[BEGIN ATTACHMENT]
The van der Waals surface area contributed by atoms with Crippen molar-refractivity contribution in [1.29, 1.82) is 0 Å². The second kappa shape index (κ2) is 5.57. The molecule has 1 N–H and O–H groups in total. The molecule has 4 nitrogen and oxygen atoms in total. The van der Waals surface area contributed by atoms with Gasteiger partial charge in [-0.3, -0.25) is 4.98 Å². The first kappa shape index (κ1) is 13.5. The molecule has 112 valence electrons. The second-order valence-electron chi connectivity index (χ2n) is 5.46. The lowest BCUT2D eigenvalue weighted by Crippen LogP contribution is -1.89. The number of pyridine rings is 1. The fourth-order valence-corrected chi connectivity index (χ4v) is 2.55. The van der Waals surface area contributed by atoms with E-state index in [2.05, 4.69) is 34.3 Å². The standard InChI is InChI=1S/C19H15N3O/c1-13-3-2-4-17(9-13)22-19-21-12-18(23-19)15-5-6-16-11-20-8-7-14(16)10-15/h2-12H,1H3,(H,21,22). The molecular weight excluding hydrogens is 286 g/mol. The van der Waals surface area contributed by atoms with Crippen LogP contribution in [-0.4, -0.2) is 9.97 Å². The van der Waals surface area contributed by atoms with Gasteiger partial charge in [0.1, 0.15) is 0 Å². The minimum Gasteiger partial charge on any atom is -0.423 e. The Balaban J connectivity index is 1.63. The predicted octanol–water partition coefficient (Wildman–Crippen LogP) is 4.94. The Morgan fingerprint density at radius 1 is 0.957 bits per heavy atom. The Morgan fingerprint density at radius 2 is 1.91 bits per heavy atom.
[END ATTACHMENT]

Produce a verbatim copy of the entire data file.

The van der Waals surface area contributed by atoms with Crippen molar-refractivity contribution in [1.29, 1.82) is 0 Å². The second kappa shape index (κ2) is 5.57. The molecule has 1 N–H and O–H groups in total. The molecule has 4 nitrogen and oxygen atoms in total. The van der Waals surface area contributed by atoms with Gasteiger partial charge in [-0.3, -0.25) is 4.98 Å². The first kappa shape index (κ1) is 13.5. The molecule has 112 valence electrons. The second-order valence-electron chi connectivity index (χ2n) is 5.46. The lowest BCUT2D eigenvalue weighted by Crippen LogP contribution is -1.89. The number of pyridine rings is 1. The fourth-order valence-corrected chi connectivity index (χ4v) is 2.55. The van der Waals surface area contributed by atoms with E-state index in [2.05, 4.69) is 34.3 Å². The standard InChI is InChI=1S/C19H15N3O/c1-13-3-2-4-17(9-13)22-19-21-12-18(23-19)15-5-6-16-11-20-8-7-14(16)10-15/h2-12H,1H3,(H,21,22). The molecular weight excluding hydrogens is 286 g/mol. The van der Waals surface area contributed by atoms with Crippen LogP contribution in [-0.4, -0.2) is 9.97 Å². The van der Waals surface area contributed by atoms with Gasteiger partial charge in [0.1, 0.15) is 0 Å². The minimum Gasteiger partial charge on any atom is -0.423 e. The Balaban J connectivity index is 1.63. The predicted octanol–water partition coefficient (Wildman–Crippen LogP) is 4.94. The Morgan fingerprint density at radius 1 is 0.957 bits per heavy atom. The Morgan fingerprint density at radius 2 is 1.91 bits per heavy atom.